“Employing approximately (4%) of the state’s workforce, the construction industry sees one-fifth of workplace fatalities,” the report said. In addition, OSHA found safety violations at two-thirds of the site inspections it conducted in New York in 2014. A high percentage of sites where fatalities occurred – 87% in 2014 and 90% in 2015 – were found to have safety violations when inspected by OSHA. The report also noted non-union construction sites were especially dangerous for workers. Eighty percent of construction fatalities occurred at non-union sites in 2014, and 74% of fatalities were at non-union sites in 2015.

Latino workers also face a disproportionate risk of dying in construction incidents; 57% of construction workers who died in 2015 were Latino even though they comprise only 30% of the construction workforce.

Employer takeaway: Construction is the most dangerous industry in the country with the highest number of fatalities. In addition to tougher legislation and higher penalties, NYCOSH’s recommends:

  • require OSHA’s 10-Hour Construction training program or equivalent training for all construction workers as well as apprenticeship programs on large sites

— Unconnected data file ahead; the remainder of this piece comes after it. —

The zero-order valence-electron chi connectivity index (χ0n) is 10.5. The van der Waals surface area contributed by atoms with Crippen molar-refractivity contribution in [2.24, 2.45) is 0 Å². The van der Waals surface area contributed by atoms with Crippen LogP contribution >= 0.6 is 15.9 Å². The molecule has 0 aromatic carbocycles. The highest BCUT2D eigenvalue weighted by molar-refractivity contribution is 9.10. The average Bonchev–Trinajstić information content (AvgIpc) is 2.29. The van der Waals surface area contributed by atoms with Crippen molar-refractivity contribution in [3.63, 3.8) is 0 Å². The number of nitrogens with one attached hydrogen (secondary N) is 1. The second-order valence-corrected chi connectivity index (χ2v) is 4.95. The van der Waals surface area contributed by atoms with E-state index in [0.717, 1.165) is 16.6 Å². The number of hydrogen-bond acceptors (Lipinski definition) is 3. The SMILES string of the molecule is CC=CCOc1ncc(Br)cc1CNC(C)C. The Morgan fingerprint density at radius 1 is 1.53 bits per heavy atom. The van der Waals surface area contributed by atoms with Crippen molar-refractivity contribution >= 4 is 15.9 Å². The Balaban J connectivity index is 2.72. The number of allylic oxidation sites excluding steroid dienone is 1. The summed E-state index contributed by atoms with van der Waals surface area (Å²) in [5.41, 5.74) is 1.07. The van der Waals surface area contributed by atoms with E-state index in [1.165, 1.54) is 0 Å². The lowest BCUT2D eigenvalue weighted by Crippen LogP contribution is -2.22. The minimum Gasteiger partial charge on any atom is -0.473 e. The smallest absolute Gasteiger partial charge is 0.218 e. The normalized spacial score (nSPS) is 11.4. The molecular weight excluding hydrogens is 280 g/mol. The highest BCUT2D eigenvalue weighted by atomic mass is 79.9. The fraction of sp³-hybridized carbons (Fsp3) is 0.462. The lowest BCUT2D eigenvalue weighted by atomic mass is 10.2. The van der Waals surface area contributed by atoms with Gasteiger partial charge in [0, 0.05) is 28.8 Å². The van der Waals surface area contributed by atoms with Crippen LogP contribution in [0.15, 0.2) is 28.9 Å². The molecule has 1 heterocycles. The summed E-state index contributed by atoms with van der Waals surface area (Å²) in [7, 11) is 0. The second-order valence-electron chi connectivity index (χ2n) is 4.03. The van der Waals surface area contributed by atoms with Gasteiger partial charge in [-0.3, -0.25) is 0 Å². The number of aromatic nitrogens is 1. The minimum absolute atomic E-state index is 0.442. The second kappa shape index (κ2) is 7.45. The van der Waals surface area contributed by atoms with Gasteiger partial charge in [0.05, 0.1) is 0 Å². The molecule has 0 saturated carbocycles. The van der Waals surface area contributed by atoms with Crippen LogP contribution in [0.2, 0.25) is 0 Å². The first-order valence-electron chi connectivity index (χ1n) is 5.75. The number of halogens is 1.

• preservation of New York’s Scaffold Safety Law, which holds building site owners and employers liable for worker injuries and deaths resulting from unsafe conditions at elevated worksites
  • expanded monitoring and enforcement of construction sites, including criminal prosecution of contractors, and revocation of licenses and permits for contractors convicted of a felony related to a worker fatality

 

For Cutting-Edge Strategies on Managing Risks and slashing Insurance Costs visit www.StopBeingFrustrated.com

Pressure to meet earnings expectations negatively impacts worker safety

New research in the Journal of Accounting and Economics, “Earnings expectations and employee safety” examined the relation between workplace safety and managers’ attempts to meet earnings expectations. The finding: significantly higher injury/illness rates in firms that meet or just beat analyst forecasts compared to firms that miss or comfortably beat analyst forecasts.